Dishonesty in the workplace can irrevocably break down trust relationships. RMI industrial relations specialist David Van Rooyen looks at cases that have led to dismissal.
Dismissal is not an expression of moral outrage or an act of vengeance. It is, or should be, a sensible response to risk management. That is why supermarket shelf packers who steal small items are routinely dismissed. Their dismissal has little to do with society’s moral opprobrium of minor theft; it has everything to do with the operational requirements of the employer’s enterprise.” (Extract edited – Labour Appeal Court: De Beers Consolidated Mines and CCMA.)
Despite a clean record
An employee found some scrap metal in the company’s skip, which he thought might fix his stove at home. Unfortunately, he didn’t get permission to take the scrap off the premises. On his way out, he was searched and the scrap was found in his bag. He was charged with theft, called to a disciplinary inquiry and dismissed. At the CCMA, the arbitrator accepted that he was guilty of stealing the metal, but concluded that dismissal was too harsh, taking into account his 25 years of service and clean disciplinary record. The employee was reinstated with benefits, but without back pay.
In the Labour Appeal Court, the company stated that it had a policy of zero tolerance for dishonesty and his theft had destroyed the trust relationship. The employee admitted the theft, but tried to convince the judge that his conduct was not theft in the strict sense of the word. However, the judge would not water down the accepted meaning of theft. With regard to the 25 years service and clean record, the court confirmed that the damage done to the trust relationship by serious misconduct outweighs long service and a clean record. The court concluded that the arbitrator’s decision to reinstate was not reasonable and that the employee’s dismissal for operational reasons was fair – “he undoubtedly breached the relationship of trust built up over many years of honest service. The company had a consistent policy of zero tolerance for theft and that had been clearly conveyed to all the employees. The commissioner’s award was not justifiable in relation to the reasons given for it. The dismissal was justified for operational reasons and fair”.
A female employee was caught on camera, on two separate occasions, concealing a blouse and a belt under her clothing. She was charged with gross misconduct in that she had “concealed merchandise without paying for it, which resulted in a loss to the company”. Despite 23 years’ service, in the opinion of management her conduct had destroyed the trust relationship. She was dismissed but challenged her dismissal at the CCMA. She did not deny hiding the items under her clothing, but said that the blouse was a waste garment with no value and she had put it there to absorb her perspiration because her work area was hot. As for the belt, she “felt like putting it there”.
With regard to the blouse, the arbitrator wasn’t satisfied that Anna had acted with dishonest intent and her conduct was more like unauthorised use of company property. In the case of the belt, the company had not proven that the belt was company property. In the opinion of the arbitrator, the employee was not guilty on the first charge, but guilty on the second charge. She was reinstated with a final warning. In the Labour Appeal Court, the judge viewed the DVD footage and concluded that her conduct indicated concealment with dishonest intention. In the opinion of the court, the arbitrator had acted unreasonably and had no rational basis on which to accept her explanation for her conduct – “it has long been held that the employer’s decision to dismiss an employee will be interfered with only if that decision is found to have been unreasonable and unfair. The fact that an employee has had a long and faithful service is a persuasive factor against dismissal, but is not decisive. There are certain acts of misconduct which are of such a serious nature that no length of service can save an employee from dismissal. The employee committed, on two successive days, acts of gross misconduct involving gross dishonesty, which justified the employer’s conclusion that the trust relationship between it and the employee had broken down irreparably”. (Extract edited – Labour Appeal Court: Woolworths and CCMA.)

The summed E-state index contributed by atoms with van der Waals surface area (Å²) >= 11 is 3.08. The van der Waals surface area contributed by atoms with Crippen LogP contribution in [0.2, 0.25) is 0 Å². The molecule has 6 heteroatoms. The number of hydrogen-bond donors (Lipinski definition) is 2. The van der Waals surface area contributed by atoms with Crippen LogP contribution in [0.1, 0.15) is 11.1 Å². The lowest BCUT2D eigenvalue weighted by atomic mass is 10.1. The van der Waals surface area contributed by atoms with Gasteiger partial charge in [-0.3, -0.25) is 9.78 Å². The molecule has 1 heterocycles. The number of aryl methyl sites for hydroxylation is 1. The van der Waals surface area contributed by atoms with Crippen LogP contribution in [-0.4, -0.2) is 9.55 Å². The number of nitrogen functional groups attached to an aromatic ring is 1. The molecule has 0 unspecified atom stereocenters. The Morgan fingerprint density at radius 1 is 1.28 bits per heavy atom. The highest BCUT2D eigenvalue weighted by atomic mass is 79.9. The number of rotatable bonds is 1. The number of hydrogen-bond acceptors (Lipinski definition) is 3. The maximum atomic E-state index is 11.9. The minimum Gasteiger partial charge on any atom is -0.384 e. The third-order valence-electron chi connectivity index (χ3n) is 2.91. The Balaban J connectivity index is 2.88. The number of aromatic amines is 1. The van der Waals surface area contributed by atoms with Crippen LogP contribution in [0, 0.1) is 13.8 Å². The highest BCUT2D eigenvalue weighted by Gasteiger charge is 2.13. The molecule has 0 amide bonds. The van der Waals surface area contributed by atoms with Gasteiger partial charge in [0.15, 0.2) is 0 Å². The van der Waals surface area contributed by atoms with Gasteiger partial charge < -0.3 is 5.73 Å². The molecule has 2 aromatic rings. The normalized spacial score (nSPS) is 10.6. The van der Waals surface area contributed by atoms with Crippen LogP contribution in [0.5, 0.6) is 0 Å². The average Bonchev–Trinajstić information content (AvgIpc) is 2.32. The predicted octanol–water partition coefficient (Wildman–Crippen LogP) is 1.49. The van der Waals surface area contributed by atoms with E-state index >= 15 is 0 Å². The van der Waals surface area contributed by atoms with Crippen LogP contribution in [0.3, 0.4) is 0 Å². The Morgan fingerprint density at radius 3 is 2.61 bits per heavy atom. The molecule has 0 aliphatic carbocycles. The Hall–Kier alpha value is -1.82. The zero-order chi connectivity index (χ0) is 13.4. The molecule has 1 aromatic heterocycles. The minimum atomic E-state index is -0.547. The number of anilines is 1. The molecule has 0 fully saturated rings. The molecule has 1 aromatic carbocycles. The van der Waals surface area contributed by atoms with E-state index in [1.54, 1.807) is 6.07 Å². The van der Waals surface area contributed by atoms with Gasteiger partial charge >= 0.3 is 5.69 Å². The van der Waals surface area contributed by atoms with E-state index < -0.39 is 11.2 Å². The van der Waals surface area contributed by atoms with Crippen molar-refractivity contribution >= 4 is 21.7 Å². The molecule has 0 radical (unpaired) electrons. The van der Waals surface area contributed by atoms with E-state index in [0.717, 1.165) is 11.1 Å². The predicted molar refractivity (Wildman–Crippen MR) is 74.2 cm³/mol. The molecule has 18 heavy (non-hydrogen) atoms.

Ignorance is no excuse
Rainbow Farms provides free milk, tea, coffee and bread in its canteen and a company rule prohibits taking free milk from the premises without permission. An employee was found with some free milk on leaving the premises and he was charged with unauthorised possession/removal of company property. After an inquiry, he was dismissed. At the CCMA, the arbitrator accepted that there is a company rule, but concluded that the employee was unaware of the rule or that he was doing anything wrong. The Labour Appeal Court did not agree and concluded that it was clear that the employee had breached a well-known rule that had been consistently applied by management. The employee had been dishonest and his conduct had destroyed the trust relationship. The dismissal was substantively and procedurally fair.
1. PAK le Roux, ‘The Labour Appeal Court’s approach to dishonest employees’, Contemporary Labour Law, August 2011, Published by Gavin Brown and Associates.
2. Juta’s Labour Library, Published by Juta and Company.